Development and experimental validation of direct controller tuning for spaceborne telescopes
Author(s)Mallory, Gregory J. W. (Gregory John Wilmshurst), 1971-
Massachusetts Institute of Technology. Dept. of Aeronautics and Astronautics.
David W. Miller.
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Strict requirements in the performance of future space-based observatories such as the Space Interferometry Mission (SIM) and the Next Generation Space Telescope (NGST), will extend the state-of-the-art of critical mission spaceflight-proven active control design. A control design strategy, which combines the high performance and stability robustness guarantees of modem, robust-control design with the spaceflight heritage of conventional control design, is proposed which will meet the strict requirements and maintain traceability to the successful controllers from predecessor spacecraft. Two principal tools are developed: an analysis algorithm that quantifies each sensor/actuator combination's effectiveness for control, and a design engine which tunes a baseline controller to improve performance and/or stability robustness. The sensor/actuator effectiveness indexing tool requires a reduced-order state-space model of the plant. A modification of the balanced reduction method is introduced which improves numerical conditioning so that the order of large models of flexible spacecraft may be decreased. For each sensor and actuator an index is computed using the modal controllability from an actuator weighted by the modal cost in the performance, and the model observability of a sensor weighted by the modal cost of the disturbance. The special case of actuators that are used for active output isolation is handled separately. The designer makes use of the sensor/actuator indexing tool to select which control channels to emphasize in the tuning. The tuning tool is based on forming an augmented cost from weighting performance, stability robustness, deviation from the baseline controller, and controller gain. The tuning algorithm can operate with the plant's state-space design model or directly with the plant's measured frequency-response data. Two differentiable multivariable stability robustness metrics are formed, one based on the maximum singular value of the Sensitivity transfer matrix and one based on the multivariable Nyquist locus. The controller is parameterized with a general tridiagonal parameterization based on the real-modal state-space form. The augmented cost is chosen to be differentiable and a closed-loop stability-preserving unconstrained nonlinear descent program is used to directly compute controller parameters that decrease the augmented cost. To automate the closed-loop stability determination in the measured-data-based designs, a rule-based algorithm is created to invoke the multivariable Nyquist stability criteria. The use of the tuning technique is placed in context with a high-level control design methodology. The tuning technique is evaluated on a sample problem and then experimentally demonstrated on a laboratory test article with dynamics, sensor suite, and actuator suite all similar to future spaceborne observatories. The developed test article is the first spacetelescope- like experimental facility to combine large-angle slewing with nanometer optical phasing and sub-arcsecond pointing in the presence of spacecraft-like disturbances. The technique is applied to generate an improved controller for a model of the SIM spacecraft.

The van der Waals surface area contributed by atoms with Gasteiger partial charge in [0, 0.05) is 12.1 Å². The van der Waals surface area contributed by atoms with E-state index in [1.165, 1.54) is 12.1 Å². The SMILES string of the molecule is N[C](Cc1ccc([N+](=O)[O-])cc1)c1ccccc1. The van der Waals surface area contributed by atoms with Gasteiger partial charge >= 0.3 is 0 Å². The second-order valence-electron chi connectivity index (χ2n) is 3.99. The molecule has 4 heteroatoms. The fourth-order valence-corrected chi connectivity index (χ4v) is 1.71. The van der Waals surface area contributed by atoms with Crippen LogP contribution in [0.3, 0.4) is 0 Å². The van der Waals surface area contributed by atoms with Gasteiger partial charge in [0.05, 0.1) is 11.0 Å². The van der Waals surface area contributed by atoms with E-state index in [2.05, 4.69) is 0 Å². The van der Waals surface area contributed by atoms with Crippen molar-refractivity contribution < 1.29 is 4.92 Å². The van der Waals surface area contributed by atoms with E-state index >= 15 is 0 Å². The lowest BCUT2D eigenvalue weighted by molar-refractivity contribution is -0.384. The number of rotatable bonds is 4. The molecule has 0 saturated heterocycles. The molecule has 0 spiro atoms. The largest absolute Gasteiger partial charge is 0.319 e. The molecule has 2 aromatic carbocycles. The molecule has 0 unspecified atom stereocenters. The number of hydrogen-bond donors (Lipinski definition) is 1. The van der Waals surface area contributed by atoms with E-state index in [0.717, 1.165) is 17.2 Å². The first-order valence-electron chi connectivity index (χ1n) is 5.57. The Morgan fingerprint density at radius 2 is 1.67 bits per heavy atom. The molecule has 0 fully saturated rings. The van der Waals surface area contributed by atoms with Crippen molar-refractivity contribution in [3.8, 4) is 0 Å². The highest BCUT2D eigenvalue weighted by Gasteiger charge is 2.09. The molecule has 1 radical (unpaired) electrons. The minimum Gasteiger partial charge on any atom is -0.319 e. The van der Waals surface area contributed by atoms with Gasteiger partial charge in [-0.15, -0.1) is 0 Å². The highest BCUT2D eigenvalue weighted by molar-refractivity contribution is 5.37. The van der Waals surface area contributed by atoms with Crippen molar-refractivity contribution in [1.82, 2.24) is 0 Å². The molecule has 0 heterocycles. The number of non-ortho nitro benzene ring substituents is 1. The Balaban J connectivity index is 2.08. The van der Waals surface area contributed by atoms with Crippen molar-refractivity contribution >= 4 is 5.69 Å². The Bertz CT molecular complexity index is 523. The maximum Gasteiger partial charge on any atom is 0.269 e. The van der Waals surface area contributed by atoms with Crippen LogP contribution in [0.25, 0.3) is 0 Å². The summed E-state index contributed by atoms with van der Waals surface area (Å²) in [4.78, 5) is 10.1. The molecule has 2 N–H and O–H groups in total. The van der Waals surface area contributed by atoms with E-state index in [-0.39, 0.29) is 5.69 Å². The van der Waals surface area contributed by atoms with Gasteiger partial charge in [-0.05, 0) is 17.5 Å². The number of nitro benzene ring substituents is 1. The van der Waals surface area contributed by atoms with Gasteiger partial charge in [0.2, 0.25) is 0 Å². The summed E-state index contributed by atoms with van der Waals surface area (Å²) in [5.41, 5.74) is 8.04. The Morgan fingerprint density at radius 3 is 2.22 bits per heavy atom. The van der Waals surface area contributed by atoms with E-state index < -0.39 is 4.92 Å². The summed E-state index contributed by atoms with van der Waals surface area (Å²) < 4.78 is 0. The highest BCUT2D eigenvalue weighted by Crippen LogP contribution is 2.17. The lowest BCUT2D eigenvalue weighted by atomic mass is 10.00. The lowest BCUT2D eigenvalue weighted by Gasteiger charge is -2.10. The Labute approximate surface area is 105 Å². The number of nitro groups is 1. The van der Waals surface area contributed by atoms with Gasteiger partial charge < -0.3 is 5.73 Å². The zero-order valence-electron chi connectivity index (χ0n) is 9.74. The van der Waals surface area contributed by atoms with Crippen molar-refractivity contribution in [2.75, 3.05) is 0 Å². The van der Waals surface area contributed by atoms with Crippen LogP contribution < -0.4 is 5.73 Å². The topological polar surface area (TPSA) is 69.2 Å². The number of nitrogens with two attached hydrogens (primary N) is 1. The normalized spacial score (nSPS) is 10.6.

Thesis (Ph.D.)--Massachusetts Institute of Technology, Dept. of Aeronautics and Astronautics, 2000.Includes bibliographical references (p. 285-294).
DepartmentMassachusetts Institute of Technology. Dept. of Aeronautics and Astronautics.
Massachusetts Institute of Technology
Aeronautics and Astronautics.